Interactive illustrations that play with perception


Putting Finger illustrationPrint media can’t be interactive – or can it? Two designers play with this assumption in a new exhibition called ‘Putting Finger’.

Masahiko Sato and Tatsuya Saito have produced a series of illustrations that encourage interaction through ‘gaps’ in the pictures.

By placing your finger in a particular place, the images appear completed, casting shadows from ‘light sources’ or ‘holding’ scissors.

The designers, who are exhibiting their work in Osaka’s DDD gallery until late April, intended people to reconnect with their physical surroundings by interacting with the illustrations.

Take a look at some of the ingenious illustrations here, and tell us if you would interact with them.

B2B social media in 2014


Social MediaB2B Marketing has unveiled a new study and infographic detailing the social media landscape in 2014.

The infographic reveals the social media behaviour of B2B companies and which best social networks are best for communicating the organisations’ messages.

LinkedIn and Twitter are the most popular platforms for B2B organisations, citing them as the best channels to boost brand awareness.

Other statistics, such as key challenges for B2B companies and what type of content performs the best, are also included in the infographic.

Take a look at the infographic here or download a summary of the report.

YouTube gains British Pathé archive


British PathéBritish Pathé has entered into an historic partnership with YouTube, which means its entire archive will be shareable for the first time.

The company, which documented news and events from 1910 to 1976, is also working with Mediakraft Networks to distribute the 85,000 videos in the archive.

British Pathé covered world-changing events in the 20th Century, including the World Wars, Emily Davison’s death at the 1913 Derby and the start of teenage pop culture.

The CEO of British Pathé, Roger Felber, said: “We have found the best conditions to ensure that our archive content will continue to act as a pioneer in moving images and retain its heritage for future generations.”

Take a look at the British Pathé website here and let us know what you think about the company’s latest move – is it time to open up the archive?

Charming snail scenes


A Ukrainian photographer has been creating charming photographs of snails, revealing their inquisitive nature in beautiful surroundings.

Vyacheslav Mishchenko produces macro photographs of the molluscs and other minibeasts in their natural habitats; these take on a unique beauty at such a magnified level.

Mishchenko said: “As a child, my father taught me to hunt mushrooms near my home and we would always come across all manner of bugs and creatures. As I got older and my interest in photography grew, I decided I wanted to catch these magical scenes on camera.”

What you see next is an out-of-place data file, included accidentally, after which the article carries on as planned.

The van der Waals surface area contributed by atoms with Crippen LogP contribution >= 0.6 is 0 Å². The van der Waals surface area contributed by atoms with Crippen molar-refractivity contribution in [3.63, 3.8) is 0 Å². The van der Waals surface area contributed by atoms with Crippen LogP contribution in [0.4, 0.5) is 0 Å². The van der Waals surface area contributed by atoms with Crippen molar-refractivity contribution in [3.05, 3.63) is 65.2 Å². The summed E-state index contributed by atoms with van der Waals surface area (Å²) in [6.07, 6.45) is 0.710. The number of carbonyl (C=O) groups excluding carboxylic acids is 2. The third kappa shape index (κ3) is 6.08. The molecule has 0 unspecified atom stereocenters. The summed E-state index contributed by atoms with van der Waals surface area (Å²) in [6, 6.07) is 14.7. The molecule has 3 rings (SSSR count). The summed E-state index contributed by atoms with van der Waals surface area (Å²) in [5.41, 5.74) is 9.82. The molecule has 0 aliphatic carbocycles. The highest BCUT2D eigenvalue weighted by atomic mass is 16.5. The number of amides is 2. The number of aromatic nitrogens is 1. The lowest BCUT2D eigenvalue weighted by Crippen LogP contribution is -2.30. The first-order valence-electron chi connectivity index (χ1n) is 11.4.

Take a look at some of Mishchenko’s pictures here and tell us what you think of the beautiful scenes.

Layers Cloud Chair


Designer Richard Hutten has debuted his brand new chair at the Milan Furniture Fair.

‘Layers Cloud Chair’ uses 545 layers of coloured fabric, which were individually drawn, cut and manually assembled.

The chair, inspired by Arizona’s Painted Desert, has a round and soft profile with a mesmerising circular pattern.

Hutten used Kvadrat‘s Divina fabric for the chair; Kvadrat displayed the finished product in their exhibition at the fair.

Find out more about the chair here and tell us what you think of it.

Brainwaves as a sculpture


Our brainwaves can now be mapped as three-dimensional models, thanks to an innovative art project.

Ion Popian uses electroencephalogram (EEG) sensors to measure brain activity, which is fed into a 3D modelling programme.

Changes in the fluid model are produced by different intensities of brain activity, but specific emotions, such as happiness, can’t be mapped on the model.

After editing the model, Popian creates a 3D-printed sculpture of the brainwaves; he now hopes to use his concept for architecture.

Find out more about the project, called ‘Mental Fabrications’, here and tell us what you think of the idea – would you map your brainwaves?

Now is what you make of it


Pepsi has taken its football advertising campaign one step further, by producing an interactive video featuring several famous figures in football and music.

Now is what you make of it’ stars top footballers, such as Lionel Messi and Jack Wilshere, and musician Janelle Monae, who interact with Stony as he wanders through the streets of Rio.

The video offers the viewer choices along the way, which are indicated by the cursor turning into a blue object, such as a football or a pen.

By clicking, you can change the course of the video to include exclusive content, like Monae singing David Bowie’s ‘Heroes’ and Messi signing a football with your name on it.

Watch the interactive video here or take a look at the original advert below. What do you think of interactive advertising content?

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